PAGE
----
FILE - Pregnancy, childbirth

A bill that would provide tax exemptions for anti-abortion pregnancy resource centers in Ohio, which provide non-abortive pregnancy care and do not refer women for abortions, advanced in the committee process Tuesday.

The legislation, Substitute House Bill 297, would provide a 50 percent tax credit up to $1,000 for any person living in Ohio who donates to an Ohio-based pregnancy resource center. The bill advanced through the Ohio House Ways and Means Committee on a party-line vote and has been favorably reported to the House Rules and Reference Committee.

Vivian Koob, who testified in favor of the bill on behalf of the pregnancy resource center Elizabeth’s New Life Center, said that these centers serve at-risk populations and that all of their clients are on Medicaid. She said that most of their clients are low-income women, many of whom have low education and have dropped out of school.

The centers provide prenatal care early in pregnancy and provide emergency diapers, wipes and formula. Women can also earn credits by going to trainings and appointments that can be used to purchase cribs and other supplies from the center. However, the center will not refer a woman for an abortion or provide an abortion because the center is grounded in the belief of protecting human dignity from the point of conception, according to Koob.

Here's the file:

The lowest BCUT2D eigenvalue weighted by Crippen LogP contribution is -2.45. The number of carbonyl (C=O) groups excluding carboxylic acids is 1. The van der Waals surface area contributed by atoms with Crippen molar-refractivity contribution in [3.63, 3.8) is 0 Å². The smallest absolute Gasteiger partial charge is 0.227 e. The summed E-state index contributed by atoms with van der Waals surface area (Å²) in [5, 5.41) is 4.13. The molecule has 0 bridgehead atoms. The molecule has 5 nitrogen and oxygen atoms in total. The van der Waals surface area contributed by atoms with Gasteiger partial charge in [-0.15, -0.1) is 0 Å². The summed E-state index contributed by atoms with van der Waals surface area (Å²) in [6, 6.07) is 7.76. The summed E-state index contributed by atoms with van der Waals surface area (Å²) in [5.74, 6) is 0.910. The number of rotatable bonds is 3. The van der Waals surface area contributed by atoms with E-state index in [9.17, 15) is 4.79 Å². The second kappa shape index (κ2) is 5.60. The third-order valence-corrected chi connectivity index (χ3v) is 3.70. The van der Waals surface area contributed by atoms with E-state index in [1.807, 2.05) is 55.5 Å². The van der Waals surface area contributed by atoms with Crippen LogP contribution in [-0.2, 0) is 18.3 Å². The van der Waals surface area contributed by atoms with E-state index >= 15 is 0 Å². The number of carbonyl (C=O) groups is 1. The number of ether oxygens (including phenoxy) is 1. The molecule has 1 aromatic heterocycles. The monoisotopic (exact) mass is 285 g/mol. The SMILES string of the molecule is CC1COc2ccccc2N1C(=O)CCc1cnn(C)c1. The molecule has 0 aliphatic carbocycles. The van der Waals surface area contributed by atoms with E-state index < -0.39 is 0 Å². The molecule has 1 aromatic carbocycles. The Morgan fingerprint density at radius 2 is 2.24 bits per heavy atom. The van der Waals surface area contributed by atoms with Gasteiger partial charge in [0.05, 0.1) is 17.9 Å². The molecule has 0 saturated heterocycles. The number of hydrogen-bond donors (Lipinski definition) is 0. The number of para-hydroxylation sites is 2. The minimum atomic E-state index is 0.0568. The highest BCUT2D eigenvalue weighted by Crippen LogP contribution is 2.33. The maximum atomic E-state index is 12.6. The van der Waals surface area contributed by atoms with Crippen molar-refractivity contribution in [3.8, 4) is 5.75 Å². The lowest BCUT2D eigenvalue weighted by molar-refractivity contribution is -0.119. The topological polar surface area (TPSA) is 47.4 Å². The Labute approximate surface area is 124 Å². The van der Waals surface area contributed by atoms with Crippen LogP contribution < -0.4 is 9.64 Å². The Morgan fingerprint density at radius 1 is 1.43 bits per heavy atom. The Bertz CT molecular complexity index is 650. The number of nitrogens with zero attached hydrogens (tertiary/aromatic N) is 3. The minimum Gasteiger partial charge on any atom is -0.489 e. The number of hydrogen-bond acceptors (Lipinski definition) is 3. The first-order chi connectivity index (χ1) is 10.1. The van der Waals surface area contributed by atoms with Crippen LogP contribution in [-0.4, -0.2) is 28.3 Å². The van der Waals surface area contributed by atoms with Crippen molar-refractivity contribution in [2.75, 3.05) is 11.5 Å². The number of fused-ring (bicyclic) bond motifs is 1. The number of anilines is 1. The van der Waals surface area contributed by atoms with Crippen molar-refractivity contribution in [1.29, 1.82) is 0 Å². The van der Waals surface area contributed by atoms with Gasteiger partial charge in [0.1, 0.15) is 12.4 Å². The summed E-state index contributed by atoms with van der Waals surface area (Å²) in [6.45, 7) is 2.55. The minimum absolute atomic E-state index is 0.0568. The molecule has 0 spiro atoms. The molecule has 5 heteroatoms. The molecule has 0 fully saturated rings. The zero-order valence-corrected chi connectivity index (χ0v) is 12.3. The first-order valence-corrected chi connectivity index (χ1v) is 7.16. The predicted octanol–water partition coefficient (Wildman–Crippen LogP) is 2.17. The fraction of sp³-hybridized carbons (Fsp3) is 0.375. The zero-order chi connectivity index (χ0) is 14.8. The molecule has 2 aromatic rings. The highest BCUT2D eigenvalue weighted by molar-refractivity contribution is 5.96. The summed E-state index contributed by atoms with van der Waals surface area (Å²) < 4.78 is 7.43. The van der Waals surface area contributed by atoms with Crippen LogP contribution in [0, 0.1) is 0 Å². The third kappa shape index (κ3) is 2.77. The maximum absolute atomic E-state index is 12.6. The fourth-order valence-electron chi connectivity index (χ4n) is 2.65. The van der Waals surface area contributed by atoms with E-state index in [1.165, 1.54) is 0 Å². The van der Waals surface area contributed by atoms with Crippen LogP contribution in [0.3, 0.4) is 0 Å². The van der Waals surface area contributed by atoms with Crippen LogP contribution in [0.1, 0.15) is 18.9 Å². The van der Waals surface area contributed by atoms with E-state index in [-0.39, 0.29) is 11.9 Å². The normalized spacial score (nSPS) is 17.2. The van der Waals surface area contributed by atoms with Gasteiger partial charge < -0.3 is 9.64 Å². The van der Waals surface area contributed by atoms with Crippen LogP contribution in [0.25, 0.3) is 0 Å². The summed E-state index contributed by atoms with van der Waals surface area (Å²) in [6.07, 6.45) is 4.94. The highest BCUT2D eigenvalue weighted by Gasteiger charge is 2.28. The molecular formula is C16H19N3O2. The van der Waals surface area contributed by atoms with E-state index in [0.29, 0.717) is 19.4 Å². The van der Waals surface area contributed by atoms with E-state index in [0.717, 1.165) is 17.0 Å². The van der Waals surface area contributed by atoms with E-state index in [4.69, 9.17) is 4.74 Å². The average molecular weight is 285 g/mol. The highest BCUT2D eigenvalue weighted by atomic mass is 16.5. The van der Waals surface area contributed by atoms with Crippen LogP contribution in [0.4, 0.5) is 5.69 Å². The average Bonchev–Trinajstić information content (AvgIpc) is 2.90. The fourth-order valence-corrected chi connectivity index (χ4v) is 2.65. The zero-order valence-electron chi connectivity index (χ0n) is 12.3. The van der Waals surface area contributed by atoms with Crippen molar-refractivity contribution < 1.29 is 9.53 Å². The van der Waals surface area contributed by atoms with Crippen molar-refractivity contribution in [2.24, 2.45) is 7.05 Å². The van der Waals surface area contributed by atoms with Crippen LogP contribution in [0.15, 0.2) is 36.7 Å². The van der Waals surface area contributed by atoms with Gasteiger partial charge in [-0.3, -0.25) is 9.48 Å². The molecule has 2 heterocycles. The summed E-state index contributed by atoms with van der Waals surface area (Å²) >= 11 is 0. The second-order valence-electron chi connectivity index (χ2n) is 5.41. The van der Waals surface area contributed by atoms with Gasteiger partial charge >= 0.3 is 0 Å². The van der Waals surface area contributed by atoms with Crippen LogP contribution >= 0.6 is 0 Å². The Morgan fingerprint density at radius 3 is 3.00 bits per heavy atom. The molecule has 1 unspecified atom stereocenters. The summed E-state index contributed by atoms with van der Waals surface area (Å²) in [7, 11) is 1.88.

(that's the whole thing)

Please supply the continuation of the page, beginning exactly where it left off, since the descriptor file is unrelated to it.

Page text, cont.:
Although many of these centers have been accused of misleading pregnant women about the effects of abortion, Koob said that the center has 28 credentialed medical professionals on staff who review all of its material before it is given to the women.

The committee also heard opponent testimony from Amelia Stower, who works at Capital Care of Toledo Ohio, which is the city’s only abortion clinic. She said that these centers are dangerous and accused them of deceiving patients about the effects of abortion and instead providing religious-based lectures.

Stower said that these centers will often mention health risks of abortion without explaining their low probability. She also said they mislead women by telling them that there are potential risks of breast cancer and infertility caused by an abortion. She said that people who work with the centers also stand outside of their abortion clinic and hand out misleading information intended to shame women into not receiving an abortion.

The bill is being sponsored by two Republicans, Rep. Timothy Ginter, R-Salem, and Rep. Jena Powell, R-Arcanum. Both chambers of the Legislature are controlled by Republicans and the governor is a Republican.

The committee unanimously advanced two other less controversial bills: H.B. 222, which creates a tax credit for businesses to train commercial vehicle operators, and H.B. 196, which exempts the sales tax for gyms that are operated by a nonprofit.

Two representatives also introduced bipartisan legislation that would exempt textbooks from the state’s sales tax. This legislation, H.B. 410, was introduced by Rep. Bride Rose Sweeney, D-Cleveland, and Rep. Niraj Antani, R-Miamisburg. In his testimony, Antani said that students usually spend about $800 every year on textbooks; a seven percent sales tax, he said, would save them a good amount of money and relieve a barrier for education.

Staff Reporter

Tyler Arnold reports on Virginia and Tennessee for The Center Square. He previously worked for the Cause of Action Institute and has been published in Business Insider, USA TODAY College, National Review Online and the Washington Free Beacon.